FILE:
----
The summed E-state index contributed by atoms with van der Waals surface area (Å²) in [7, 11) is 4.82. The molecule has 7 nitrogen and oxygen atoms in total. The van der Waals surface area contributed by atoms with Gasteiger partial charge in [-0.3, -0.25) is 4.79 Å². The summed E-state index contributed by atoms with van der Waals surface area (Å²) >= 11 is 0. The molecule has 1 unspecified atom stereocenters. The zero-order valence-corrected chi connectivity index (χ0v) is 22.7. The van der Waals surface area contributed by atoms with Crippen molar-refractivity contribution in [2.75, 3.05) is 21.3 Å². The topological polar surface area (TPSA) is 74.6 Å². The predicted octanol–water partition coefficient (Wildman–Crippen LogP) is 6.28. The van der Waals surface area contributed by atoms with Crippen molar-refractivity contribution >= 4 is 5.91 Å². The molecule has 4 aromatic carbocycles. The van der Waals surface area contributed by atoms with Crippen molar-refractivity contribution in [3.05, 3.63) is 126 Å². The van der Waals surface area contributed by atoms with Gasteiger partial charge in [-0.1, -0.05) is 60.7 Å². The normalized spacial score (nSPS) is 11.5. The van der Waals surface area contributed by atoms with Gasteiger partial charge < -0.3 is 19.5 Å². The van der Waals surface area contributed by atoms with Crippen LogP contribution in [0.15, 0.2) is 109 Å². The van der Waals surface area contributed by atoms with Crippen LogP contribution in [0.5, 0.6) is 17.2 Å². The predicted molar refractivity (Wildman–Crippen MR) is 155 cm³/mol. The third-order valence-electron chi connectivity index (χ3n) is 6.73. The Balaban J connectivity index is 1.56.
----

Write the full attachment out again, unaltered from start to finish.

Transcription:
The summed E-state index contributed by atoms with van der Waals surface area (Å²) in [7, 11) is 4.82. The molecule has 7 nitrogen and oxygen atoms in total. The van der Waals surface area contributed by atoms with Gasteiger partial charge in [-0.3, -0.25) is 4.79 Å². The summed E-state index contributed by atoms with van der Waals surface area (Å²) >= 11 is 0. The molecule has 1 unspecified atom stereocenters. The zero-order valence-corrected chi connectivity index (χ0v) is 22.7. The van der Waals surface area contributed by atoms with Crippen molar-refractivity contribution in [2.75, 3.05) is 21.3 Å². The topological polar surface area (TPSA) is 74.6 Å². The predicted octanol–water partition coefficient (Wildman–Crippen LogP) is 6.28. The van der Waals surface area contributed by atoms with Crippen molar-refractivity contribution >= 4 is 5.91 Å². The molecule has 4 aromatic carbocycles. The van der Waals surface area contributed by atoms with Crippen molar-refractivity contribution in [3.05, 3.63) is 126 Å². The van der Waals surface area contributed by atoms with Gasteiger partial charge in [-0.1, -0.05) is 60.7 Å². The normalized spacial score (nSPS) is 11.5. The van der Waals surface area contributed by atoms with Gasteiger partial charge < -0.3 is 19.5 Å². The van der Waals surface area contributed by atoms with Crippen LogP contribution in [0.15, 0.2) is 109 Å². The van der Waals surface area contributed by atoms with Crippen LogP contribution in [0.5, 0.6) is 17.2 Å². The predicted molar refractivity (Wildman–Crippen MR) is 155 cm³/mol. The third-order valence-electron chi connectivity index (χ3n) is 6.73. The Balaban J connectivity index is 1.56.